Albinism

Albinism is an inherited condition in which a person lacks the usual amount of the pigment melanin, which is the substance that gives color to skin, hair, and eyes.

What Is Albinism?

Albinism (AL-bi-niz-im) is a group of disorders that occur when a person inherits various genes * that are defective in their ability to make the pigment melanin (MEL-a-nin). Melanin is the main substance that determines a person's skin, hair, and eye color. In the United States, albinism affects approximately one in 17,000 people, although certain types of albinism are more prevalent among specific groups of people. In some parts of Africa, for instance, about one in 1,000 people experience the condition. The outward signs of albinism vary according to the amount of pigment a person has, and many people with albinism have skin much lighter than that of their family members. Caucasians with albinism may have white to light-blond hair, pinkish-white skin, and blue eyes, while people who are black may have yellowish hair, skin with a cream-colored tint, and hazel or green eyes. In some people with albinism, the eyes look pink because they contain no pigment to mask the red of the blood vessels in the retina * .

Albinism always affects vision to some degree. The genes responsible for albinism cause abnormal development of the nerve connections between the eyes and the brain. The retina and the iris (the colored portion of the eye) are also affected by albinism.




Many people with albinism have skin and eyes much lighter than that of their family members. People with albinism often have vision problems and must take care to protect their skin from sunburn.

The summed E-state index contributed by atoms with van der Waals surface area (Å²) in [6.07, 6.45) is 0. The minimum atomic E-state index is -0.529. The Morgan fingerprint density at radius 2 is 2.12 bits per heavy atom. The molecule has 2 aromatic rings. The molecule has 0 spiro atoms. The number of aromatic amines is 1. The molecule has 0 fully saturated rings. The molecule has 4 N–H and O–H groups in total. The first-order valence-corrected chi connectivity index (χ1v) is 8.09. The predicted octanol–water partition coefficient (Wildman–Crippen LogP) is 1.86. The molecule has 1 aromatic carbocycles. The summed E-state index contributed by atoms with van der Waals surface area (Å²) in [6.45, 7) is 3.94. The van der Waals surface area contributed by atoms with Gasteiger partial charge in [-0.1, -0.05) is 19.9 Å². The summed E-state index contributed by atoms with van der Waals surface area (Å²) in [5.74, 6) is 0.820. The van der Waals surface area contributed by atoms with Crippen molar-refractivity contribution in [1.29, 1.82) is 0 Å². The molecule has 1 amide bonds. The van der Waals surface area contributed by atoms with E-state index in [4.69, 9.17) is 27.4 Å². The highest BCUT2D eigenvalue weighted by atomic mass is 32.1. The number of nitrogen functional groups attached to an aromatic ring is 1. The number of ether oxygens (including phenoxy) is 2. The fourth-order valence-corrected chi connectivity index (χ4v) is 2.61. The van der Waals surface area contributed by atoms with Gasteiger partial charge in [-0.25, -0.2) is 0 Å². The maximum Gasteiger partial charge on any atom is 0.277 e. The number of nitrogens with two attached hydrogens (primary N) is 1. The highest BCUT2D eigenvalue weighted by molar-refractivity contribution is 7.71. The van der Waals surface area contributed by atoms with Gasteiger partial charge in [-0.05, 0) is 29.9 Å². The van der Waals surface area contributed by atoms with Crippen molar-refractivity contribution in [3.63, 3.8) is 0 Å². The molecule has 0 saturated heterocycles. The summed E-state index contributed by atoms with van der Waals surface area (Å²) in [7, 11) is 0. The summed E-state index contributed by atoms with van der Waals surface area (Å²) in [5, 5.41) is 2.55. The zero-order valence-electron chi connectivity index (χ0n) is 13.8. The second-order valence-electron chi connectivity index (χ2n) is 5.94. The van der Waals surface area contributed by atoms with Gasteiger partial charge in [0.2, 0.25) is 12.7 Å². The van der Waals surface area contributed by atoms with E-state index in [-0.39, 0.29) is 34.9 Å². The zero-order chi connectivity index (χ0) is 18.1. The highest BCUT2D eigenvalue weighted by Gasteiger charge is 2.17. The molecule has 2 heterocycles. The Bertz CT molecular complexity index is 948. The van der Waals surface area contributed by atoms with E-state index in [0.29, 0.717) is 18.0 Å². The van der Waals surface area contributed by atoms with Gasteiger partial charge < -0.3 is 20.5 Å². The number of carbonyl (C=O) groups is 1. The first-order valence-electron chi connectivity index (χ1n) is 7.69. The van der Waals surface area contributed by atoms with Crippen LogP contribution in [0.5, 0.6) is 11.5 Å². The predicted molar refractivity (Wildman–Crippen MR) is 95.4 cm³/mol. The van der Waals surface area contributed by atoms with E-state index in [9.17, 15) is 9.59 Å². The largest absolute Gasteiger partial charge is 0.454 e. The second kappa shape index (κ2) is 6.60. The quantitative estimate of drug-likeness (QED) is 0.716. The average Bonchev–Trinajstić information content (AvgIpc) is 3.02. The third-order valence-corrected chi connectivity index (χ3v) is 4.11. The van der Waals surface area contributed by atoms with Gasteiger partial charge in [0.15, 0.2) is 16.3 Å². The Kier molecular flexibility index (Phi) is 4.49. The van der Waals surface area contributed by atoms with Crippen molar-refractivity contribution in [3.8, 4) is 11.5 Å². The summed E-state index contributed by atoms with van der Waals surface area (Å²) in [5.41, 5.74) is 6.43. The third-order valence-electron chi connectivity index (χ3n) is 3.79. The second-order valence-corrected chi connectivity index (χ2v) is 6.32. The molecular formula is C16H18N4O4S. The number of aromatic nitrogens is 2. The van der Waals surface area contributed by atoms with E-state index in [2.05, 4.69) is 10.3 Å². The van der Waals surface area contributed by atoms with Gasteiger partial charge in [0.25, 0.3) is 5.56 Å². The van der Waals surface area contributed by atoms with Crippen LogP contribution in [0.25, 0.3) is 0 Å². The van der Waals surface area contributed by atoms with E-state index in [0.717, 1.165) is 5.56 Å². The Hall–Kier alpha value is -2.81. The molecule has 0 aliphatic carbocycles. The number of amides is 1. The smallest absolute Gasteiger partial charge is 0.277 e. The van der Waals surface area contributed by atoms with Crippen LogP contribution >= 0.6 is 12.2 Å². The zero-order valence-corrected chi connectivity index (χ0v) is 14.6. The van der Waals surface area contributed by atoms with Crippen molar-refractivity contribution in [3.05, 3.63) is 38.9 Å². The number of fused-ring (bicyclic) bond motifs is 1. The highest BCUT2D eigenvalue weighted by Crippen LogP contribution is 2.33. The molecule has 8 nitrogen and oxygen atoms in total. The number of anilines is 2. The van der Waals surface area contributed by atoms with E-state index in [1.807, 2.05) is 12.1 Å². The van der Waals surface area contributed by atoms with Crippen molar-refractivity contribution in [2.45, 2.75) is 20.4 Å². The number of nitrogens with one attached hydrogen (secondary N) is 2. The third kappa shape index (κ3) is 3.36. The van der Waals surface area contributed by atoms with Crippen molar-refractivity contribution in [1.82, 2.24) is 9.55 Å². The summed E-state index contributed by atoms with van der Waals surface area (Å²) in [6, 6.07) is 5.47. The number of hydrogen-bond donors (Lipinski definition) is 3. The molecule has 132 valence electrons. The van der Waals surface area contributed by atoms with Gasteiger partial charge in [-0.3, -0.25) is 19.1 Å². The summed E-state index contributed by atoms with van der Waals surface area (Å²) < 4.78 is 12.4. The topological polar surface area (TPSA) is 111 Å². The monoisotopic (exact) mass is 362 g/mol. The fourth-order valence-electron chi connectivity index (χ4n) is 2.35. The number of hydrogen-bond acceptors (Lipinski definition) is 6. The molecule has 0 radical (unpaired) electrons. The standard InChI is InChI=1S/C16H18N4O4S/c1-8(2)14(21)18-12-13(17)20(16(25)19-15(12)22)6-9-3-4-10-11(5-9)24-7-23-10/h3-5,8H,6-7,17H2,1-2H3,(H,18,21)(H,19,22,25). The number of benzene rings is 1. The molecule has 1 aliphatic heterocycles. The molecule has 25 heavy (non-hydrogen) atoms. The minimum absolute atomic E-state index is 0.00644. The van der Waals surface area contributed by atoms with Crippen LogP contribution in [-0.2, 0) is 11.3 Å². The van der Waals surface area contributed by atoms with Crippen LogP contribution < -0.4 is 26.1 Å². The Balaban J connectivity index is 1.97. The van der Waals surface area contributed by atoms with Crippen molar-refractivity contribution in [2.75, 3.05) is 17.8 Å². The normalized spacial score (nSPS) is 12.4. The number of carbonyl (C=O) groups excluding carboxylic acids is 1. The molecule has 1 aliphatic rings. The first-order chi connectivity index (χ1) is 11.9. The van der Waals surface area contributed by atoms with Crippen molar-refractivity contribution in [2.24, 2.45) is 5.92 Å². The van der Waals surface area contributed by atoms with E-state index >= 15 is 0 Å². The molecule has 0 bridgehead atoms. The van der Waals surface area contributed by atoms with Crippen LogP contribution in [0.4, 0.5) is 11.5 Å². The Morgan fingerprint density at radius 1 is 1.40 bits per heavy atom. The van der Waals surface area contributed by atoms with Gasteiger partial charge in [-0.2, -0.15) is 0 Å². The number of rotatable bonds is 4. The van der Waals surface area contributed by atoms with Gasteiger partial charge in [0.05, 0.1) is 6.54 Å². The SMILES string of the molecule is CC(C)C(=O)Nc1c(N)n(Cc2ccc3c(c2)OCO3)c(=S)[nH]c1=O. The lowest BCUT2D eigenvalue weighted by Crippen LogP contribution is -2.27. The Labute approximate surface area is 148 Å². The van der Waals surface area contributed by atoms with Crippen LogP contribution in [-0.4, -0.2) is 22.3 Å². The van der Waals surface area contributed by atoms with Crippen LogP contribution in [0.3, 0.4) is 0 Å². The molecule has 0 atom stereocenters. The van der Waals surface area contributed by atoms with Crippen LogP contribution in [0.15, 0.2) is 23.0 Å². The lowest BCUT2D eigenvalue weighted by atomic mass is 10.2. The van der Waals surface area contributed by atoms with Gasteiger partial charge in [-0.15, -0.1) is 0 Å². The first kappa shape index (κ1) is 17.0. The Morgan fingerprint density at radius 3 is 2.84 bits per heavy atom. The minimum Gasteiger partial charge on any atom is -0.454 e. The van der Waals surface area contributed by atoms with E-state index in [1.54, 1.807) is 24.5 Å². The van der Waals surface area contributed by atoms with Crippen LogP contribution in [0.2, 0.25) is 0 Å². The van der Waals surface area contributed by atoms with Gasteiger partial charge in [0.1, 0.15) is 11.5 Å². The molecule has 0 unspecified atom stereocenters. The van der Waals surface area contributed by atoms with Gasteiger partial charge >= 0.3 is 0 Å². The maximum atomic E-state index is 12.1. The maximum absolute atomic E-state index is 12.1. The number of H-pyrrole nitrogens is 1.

What Causes Albinism?

Albinism refers to a group of inherited disorders that are often divided into two major categories: oculocutaneous albinism, or OCA, which involves eye, hair, and skin color; and ocular albinism, which mainly affects the eyes. Some of these disorders and their causes are:

Resources

Books and Articles

Urquhat, Emily. Beyond the Pale: Folklore, Family and the Mystery of Our Hidden Genes. New York: Harper, 2015.

Websites

Vision for Tomorrow. “Genetics and Types of Albinism.” The Vision for Tomorrow Foundation. http://www.visionfortomorrow.org/geneticsof-albinism (accessed June 16, 2015).

Organizations

American Association for Pediatric Ophthalmology and Strabismus. 655 Beach St., San Francisco, CA 94109. Telephone: 415-561-8505. Website: http://www.aapos.org (accessed June 1, 2015).

Hermansky-Pudlak Syndrome Network. One South Rd., Oyster Bay, NY 11771-1905. Toll-free: 800-789-9477. Website: http://www.hpsnetwork.org (accessed June 1, 2015).

National Organization for Albinism and Hypopigmentation (NOAH). PO Box 959, East Hampstead, NH 03826-0959. Toll-free: 800-473-2310. Website: http://www.albinism.org (accessed June 1, 2015).

* genes (JEENS) are chemical structures composed of deoxyribonucleic acid (DNA) that help determine a person's body structure and physical characteristics. Inherited from a person's parents, genes are contained in the chromosomes found in the body's cells.

* retina (REH-tuh-na) is the tissue that forms the inner surface of the back of the eyeballs; it receives the light that enters the eye and transmits it through the optic nerves to the brain to produce visual images.

* enzyme (EN-zime) is a protein that helps speed up a chemical reaction in cells or organisms.

* chromosome (KRO-mo-zom) is a unit or strand of DNA, the chemical substance that contains the genetic code to build and maintain a living being. Humans have 23 pairs of chromosomes, for a total of 46.

Disclaimer:   This information is not a tool for self-diagnosis or a substitute for professional care.

(MLA 8th Edition)